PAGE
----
Should Seventh-day Adventists celebrate Halloween? The innocence of simple traditions

Pastor Luc Sabot of Abbotsford Seventh-day Adventist Church in British Columbia, Canada, carved a Jesus jack-o’-lantern for a church corn roast event. Celebrating Halloween is a divisive topic in the Adventist Church. Sunday, October 8, 2017. (Photo from: Nicole Sabot)
Pastor Luc Sabot of Abbotsford Seventh-day Adventist Church in British Columbia, Canada, carved a Jesus jack-o’-lantern for a church corn roast event. Celebrating Halloween is a divisive topic in the Adventist Church. Sunday, October 8, 2017. (Photo from: Nicole Sabot)

Written by Katelynn Webster

As Adventists, we have always been taught that Halloween should be avoided and ignored at all costs. But as I’ve grown up, I’ve started to become more and more frustrated by that teaching. 

I grew up celebrating Halloween; and, yes, I was born and raised Adventist and so were my parents. My parents would dress my sibling and me up every year, and when we were old enough, we picked our own costumes. We would go trick-or-treating in my grandparents’ neighborhood, decorate our lawn with spider webs in the trees and watch fun Halloween movies like “Scooby-Doo” and “Ghostbusters.” 

Although I’ve had so many people tell me that all things Halloween are bad, I’ve always believed that the ways I’ve celebrated it aren’t. One point to consider is that, yes, there is evil in this world, but some traditions should be taken with a grain of salt. I do believe that many people in this world observe Halloween to invite evil and demonic spirits into their lives. I’m not ignorant to that. But I don’t believe that everyone who celebrates this holiday has the same intent.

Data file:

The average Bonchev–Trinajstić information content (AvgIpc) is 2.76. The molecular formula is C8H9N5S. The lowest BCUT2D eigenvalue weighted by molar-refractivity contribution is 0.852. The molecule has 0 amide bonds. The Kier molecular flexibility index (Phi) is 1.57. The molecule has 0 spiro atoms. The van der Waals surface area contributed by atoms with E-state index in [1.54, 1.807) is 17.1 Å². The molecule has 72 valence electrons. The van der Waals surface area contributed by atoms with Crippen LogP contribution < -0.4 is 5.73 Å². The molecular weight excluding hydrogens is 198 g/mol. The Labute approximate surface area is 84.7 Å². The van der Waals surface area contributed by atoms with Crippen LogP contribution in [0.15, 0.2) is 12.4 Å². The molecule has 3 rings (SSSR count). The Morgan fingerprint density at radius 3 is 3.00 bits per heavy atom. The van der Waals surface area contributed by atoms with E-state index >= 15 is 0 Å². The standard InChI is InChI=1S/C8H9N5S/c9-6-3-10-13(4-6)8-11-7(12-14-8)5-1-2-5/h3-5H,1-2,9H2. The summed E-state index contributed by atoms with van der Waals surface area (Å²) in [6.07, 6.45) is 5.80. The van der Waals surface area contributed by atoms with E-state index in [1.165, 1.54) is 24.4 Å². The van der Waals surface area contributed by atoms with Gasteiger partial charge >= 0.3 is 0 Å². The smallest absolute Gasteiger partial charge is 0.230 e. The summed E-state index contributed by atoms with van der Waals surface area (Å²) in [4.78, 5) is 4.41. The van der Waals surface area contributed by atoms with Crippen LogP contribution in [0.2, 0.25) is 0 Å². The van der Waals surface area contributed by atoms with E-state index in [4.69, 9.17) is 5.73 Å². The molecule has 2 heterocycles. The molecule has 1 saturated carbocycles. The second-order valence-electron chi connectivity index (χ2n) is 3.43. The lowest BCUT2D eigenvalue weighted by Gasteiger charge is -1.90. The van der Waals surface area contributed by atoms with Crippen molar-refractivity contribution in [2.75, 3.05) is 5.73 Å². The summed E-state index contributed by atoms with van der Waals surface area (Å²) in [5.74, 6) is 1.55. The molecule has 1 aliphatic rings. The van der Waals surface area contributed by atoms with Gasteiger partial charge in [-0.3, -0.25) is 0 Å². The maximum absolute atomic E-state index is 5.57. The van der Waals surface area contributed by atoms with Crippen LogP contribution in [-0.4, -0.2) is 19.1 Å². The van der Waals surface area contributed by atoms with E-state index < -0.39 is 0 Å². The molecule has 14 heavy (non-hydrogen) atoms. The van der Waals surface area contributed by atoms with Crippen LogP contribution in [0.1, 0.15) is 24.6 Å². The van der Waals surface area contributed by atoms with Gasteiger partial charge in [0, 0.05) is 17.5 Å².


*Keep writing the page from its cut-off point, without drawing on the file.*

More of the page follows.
Halloween is a time for many to spend an evening with their family or express their love for a special character by dressing up as him or her. Everyone has his or her own way of celebrating different holidays, which means that not everyone has the same values or traditions. I think this concept is something that our church struggles with at times. 

I believe Halloween has a different meaning to each person. For me, it’s a chance to play pretend for a night, watch fun movies and eat way too much sugar while surrounded by people I love being around. I don’t think that should be diminished just because other people take advantage of the negative connotations surrounding it.

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